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Cosmic values

Eclipse gets a telescope-aided viewing at St. Thomas University

MIAMI GARDENS | The Great American Eclipse has come and gone; but professors at St. Thomas University worked to give the celestial event lasting value for those who attended a telescope-boosted viewing.

Professor David Quesada, one of the organizers, put it simply.

"I wanted them to enjoy the beauty of science," said Quesada, associate professor of natural science at St. Thomas. "This is a rare event."

Professor David Quesada resets the telescope to follow the track of the sun as the moon eclipses it.

Photographer: Jim Davis

Professor David Quesada resets the telescope to follow the track of the sun as the moon eclipses it.

Dozens of students, staff and faculty at the archdiocesan university, hosted by two science professors, gathered on Aug. 21 to see the once-in-a-lifetime solar eclipse. 

They mingled on the campus lawn around a telescope set up by the School of Science. The eight-inch refracting telescope was equipped with a special solar filter, allowing people to view the eclipse without hurting their eyes.

Although Miami was not in the path of totality, the moon did eclipse about 70 percent of the sun.

Katerina Alvarez, a sophomore in nursing, said she ran from her job at the law library to join in the viewing. "I may not see this for another 30 years," she said as she compared cellphone photos with a half-dozen friends.

Melanie Gonzalez, too, wanted to come, even though she's a senior in biology. "I've never seen [an eclipse] before. In the future, I can talk about it to my children."

The eclipse watchers clustered around the burnt-orange telescope as Quesada pushed buttons on a computerized device that resembled a TV controller, which moved the telescope precisely to align with the moving orbs. Those present then peered through an eyepiece to see the cosmic event.

The crowd swelled and ebbed according to class times, peaking at about 70 people. Some brought their own viewing aids: specially designed sunglasses that block out most light except sunlight, allowing them to see the eclipse safely.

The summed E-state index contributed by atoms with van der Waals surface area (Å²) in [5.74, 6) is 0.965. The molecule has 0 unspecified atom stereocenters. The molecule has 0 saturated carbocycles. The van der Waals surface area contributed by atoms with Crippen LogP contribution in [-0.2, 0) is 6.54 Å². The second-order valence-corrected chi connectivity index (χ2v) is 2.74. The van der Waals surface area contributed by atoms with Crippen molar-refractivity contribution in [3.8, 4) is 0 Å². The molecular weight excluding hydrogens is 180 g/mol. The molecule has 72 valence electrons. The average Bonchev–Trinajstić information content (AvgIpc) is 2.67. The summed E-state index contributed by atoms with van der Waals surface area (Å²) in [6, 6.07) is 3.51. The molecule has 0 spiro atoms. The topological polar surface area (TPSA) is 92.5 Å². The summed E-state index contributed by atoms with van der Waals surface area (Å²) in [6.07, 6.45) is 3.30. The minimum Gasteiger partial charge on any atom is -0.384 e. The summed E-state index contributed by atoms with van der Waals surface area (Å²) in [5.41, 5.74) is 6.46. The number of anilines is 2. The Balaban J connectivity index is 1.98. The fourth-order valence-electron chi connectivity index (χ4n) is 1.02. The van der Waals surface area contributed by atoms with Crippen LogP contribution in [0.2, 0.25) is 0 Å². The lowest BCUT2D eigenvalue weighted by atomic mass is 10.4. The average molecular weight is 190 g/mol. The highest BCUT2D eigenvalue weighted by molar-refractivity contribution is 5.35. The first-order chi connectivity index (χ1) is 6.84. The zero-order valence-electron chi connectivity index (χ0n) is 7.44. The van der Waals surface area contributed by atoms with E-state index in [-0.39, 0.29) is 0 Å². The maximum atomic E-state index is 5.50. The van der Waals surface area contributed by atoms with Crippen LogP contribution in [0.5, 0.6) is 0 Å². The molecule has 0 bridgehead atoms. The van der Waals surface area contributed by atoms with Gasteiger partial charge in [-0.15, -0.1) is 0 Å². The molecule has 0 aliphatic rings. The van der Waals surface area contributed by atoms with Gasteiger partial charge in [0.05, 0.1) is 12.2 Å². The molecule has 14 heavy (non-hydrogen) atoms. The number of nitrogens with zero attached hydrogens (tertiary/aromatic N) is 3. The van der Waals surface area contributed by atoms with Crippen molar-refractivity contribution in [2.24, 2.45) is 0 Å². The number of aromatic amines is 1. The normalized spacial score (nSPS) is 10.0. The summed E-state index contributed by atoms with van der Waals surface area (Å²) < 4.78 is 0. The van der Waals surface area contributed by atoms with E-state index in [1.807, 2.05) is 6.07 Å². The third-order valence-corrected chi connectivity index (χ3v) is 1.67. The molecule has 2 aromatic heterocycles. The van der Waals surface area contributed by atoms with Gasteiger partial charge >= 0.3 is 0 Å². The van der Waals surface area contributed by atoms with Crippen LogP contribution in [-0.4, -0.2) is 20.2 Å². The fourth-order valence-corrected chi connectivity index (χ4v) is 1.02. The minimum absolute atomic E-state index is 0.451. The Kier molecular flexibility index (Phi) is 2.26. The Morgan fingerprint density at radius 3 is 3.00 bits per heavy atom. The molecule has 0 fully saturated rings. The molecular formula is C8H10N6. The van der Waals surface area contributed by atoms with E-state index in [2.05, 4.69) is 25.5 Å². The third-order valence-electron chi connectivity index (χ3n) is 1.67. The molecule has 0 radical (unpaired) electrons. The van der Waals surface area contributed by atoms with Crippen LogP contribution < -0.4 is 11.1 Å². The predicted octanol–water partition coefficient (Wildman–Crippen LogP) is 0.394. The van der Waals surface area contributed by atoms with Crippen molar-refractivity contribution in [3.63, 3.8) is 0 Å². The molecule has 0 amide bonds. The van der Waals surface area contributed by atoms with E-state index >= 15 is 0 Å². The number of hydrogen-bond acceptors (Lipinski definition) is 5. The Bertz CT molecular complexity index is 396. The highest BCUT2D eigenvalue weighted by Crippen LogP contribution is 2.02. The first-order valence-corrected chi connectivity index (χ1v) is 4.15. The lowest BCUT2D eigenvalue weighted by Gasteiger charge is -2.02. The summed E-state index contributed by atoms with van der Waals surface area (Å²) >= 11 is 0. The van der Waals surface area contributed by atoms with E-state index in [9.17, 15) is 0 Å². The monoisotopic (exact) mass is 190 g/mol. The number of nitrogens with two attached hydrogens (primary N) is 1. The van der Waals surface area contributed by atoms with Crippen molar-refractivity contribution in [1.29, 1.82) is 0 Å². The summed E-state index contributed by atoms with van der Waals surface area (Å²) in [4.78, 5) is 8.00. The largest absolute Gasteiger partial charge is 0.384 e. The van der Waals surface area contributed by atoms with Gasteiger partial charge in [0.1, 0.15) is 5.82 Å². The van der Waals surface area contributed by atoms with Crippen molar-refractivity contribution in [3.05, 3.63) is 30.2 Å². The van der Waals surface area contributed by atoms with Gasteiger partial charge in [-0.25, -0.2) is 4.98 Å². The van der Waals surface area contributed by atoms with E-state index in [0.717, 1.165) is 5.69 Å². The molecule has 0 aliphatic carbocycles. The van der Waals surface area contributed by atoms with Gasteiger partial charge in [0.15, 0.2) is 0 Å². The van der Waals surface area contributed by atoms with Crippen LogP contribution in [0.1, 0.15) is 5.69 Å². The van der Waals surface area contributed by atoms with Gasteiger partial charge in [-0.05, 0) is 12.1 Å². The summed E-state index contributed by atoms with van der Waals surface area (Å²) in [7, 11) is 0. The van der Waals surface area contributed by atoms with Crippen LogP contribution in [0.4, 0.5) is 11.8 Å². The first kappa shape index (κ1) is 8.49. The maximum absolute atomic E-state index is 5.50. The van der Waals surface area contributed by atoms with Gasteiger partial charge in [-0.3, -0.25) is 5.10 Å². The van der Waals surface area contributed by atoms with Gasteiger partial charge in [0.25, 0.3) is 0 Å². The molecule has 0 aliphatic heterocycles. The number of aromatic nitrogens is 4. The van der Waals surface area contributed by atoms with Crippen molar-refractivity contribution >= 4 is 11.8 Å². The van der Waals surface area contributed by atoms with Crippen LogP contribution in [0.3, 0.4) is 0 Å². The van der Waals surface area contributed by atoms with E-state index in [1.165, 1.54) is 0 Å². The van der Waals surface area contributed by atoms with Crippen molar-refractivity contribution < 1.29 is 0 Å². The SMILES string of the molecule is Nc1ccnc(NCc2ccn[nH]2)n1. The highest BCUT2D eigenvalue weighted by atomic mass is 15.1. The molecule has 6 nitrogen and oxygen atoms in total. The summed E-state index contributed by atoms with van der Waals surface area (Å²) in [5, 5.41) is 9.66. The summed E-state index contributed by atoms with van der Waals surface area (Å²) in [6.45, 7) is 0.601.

David Quesada, associate professor of natural science at St. Thomas University, explains the eclipse viewing to Ana Rodriguez-Soto, editor of The Florida Catholic.

Photographer: Jim Davis

David Quesada, associate professor of natural science at St. Thomas University, explains the eclipse viewing to Ana Rodriguez-Soto, editor of The Florida Catholic.

"Hey, that's really cool!" said Maribel Smith, a staffer at the university, gazing through eclipse glasses. "Looks like the moon at night!"

They chatted and shared ideas for capturing the phenomenon: taking pictures through the telescope lens, placing the solar glasses in front of their cellphones, projecting the image through a pinhole in a paper onto another paper.

Many uploaded their photos to Twitter and other social media. The Florida Catholic provided live coverage, answering readers' questions posted in its Facebook page.

That social facet, in fact, was one of the reasons for the campus viewing, said Professor Luis Fernandez-Torres, one of the organizers.

"Everyone takes pictures of their baby and car and rock concert," said Fernandez-Torres, interim dean of science at St. Thomas. "This [viewing] could inspire kids to go into science."

Nursing students Katerina Alvarez, left, and Daniella Piloto gaze sunward during the solar eclipse over St. Thomas University.

Photographer: Jim Davis

Nursing students Katerina Alvarez, left, and Daniella Piloto gaze sunward during the solar eclipse over St. Thomas University.

He also spelled out more spiritual goals for the gathering. "It can reaffirm how perfect the creation is. The coordination of celestial bodies is so delicate. And we are part of the universe."

A faith connection was also on Professor Jennifer Kryszak's mind that day, as she gave her theology students a list of Bible passages that show God's rule over celestial bodies. The nine passages included Psalm 50:1: "The mighty one, the Lord, speaks and summons the earth from the rising of the sun to its setting."

"I want the students to see the connection between science and everyday life," Kryszak said. "Christianity has always been responding to the context of the world."

Professor Elizabeth Ferrero even invited two dozen of her students from ethics class to the eclipse viewing. "They need to gain the capacity to understand how connected we are to everything in the universe," she said. "Everything in the universe affects us at some level."

Her assistant, Jon-Luc Borno, said he was glad he came. "It's my first eclipse. I never imagined it would be like an orange globe."

How to tell if it was a success? For Quesada, it was the variety of participation.

"Science is one thing many people dismiss as boring," he said. "But the students and faculty and staff witnessed something that they’ve never seen before. That got their attention. That's success."

Students, staff and faculty at St. Thomas University gaze at the solar eclipse through special glasses.

Photographer: Jim Davis

Students, staff and faculty at St. Thomas University gaze at the solar eclipse through special glasses.


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